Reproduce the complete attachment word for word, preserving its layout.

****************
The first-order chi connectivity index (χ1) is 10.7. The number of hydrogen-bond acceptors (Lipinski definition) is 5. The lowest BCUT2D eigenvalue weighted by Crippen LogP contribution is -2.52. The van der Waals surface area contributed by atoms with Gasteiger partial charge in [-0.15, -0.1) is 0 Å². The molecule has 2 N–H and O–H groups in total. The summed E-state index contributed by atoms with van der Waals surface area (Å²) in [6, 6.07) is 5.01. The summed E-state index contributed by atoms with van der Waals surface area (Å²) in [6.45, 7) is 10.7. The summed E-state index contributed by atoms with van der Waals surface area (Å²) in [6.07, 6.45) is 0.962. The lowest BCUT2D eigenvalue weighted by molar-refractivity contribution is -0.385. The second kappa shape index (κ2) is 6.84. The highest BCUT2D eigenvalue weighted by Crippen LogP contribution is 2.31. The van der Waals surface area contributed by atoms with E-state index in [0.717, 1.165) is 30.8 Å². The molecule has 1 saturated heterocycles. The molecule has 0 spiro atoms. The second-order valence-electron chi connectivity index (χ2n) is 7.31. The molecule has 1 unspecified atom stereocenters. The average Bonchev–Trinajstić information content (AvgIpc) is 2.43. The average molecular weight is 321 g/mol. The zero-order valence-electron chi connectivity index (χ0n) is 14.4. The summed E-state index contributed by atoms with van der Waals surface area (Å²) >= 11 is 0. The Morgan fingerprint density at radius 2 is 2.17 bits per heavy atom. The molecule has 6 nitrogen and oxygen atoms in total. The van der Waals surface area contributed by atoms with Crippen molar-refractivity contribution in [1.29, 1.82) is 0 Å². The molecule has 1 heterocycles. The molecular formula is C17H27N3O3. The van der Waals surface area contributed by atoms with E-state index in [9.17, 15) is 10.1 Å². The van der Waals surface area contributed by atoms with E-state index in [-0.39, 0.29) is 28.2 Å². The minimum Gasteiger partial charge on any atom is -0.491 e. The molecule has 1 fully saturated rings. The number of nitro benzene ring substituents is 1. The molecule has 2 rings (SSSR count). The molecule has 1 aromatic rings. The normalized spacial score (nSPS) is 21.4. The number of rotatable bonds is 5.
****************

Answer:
The first-order chi connectivity index (χ1) is 10.7. The number of hydrogen-bond acceptors (Lipinski definition) is 5. The lowest BCUT2D eigenvalue weighted by Crippen LogP contribution is -2.52. The van der Waals surface area contributed by atoms with Gasteiger partial charge in [-0.15, -0.1) is 0 Å². The molecule has 2 N–H and O–H groups in total. The summed E-state index contributed by atoms with van der Waals surface area (Å²) in [6, 6.07) is 5.01. The summed E-state index contributed by atoms with van der Waals surface area (Å²) in [6.45, 7) is 10.7. The summed E-state index contributed by atoms with van der Waals surface area (Å²) in [6.07, 6.45) is 0.962. The lowest BCUT2D eigenvalue weighted by molar-refractivity contribution is -0.385. The second kappa shape index (κ2) is 6.84. The highest BCUT2D eigenvalue weighted by Crippen LogP contribution is 2.31. The van der Waals surface area contributed by atoms with E-state index in [0.717, 1.165) is 30.8 Å². The molecule has 1 saturated heterocycles. The molecule has 0 spiro atoms. The second-order valence-electron chi connectivity index (χ2n) is 7.31. The molecule has 1 unspecified atom stereocenters. The average Bonchev–Trinajstić information content (AvgIpc) is 2.43. The average molecular weight is 321 g/mol. The zero-order valence-electron chi connectivity index (χ0n) is 14.4. The summed E-state index contributed by atoms with van der Waals surface area (Å²) >= 11 is 0. The Morgan fingerprint density at radius 2 is 2.17 bits per heavy atom. The molecule has 6 nitrogen and oxygen atoms in total. The van der Waals surface area contributed by atoms with Crippen molar-refractivity contribution in [1.29, 1.82) is 0 Å². The molecule has 1 heterocycles. The molecular formula is C17H27N3O3. The van der Waals surface area contributed by atoms with E-state index in [9.17, 15) is 10.1 Å². The van der Waals surface area contributed by atoms with E-state index in [-0.39, 0.29) is 28.2 Å². The minimum Gasteiger partial charge on any atom is -0.491 e. The molecule has 1 fully saturated rings. The number of nitro benzene ring substituents is 1. The molecule has 2 rings (SSSR count). The molecule has 1 aromatic rings. The normalized spacial score (nSPS) is 21.4. The number of rotatable bonds is 5.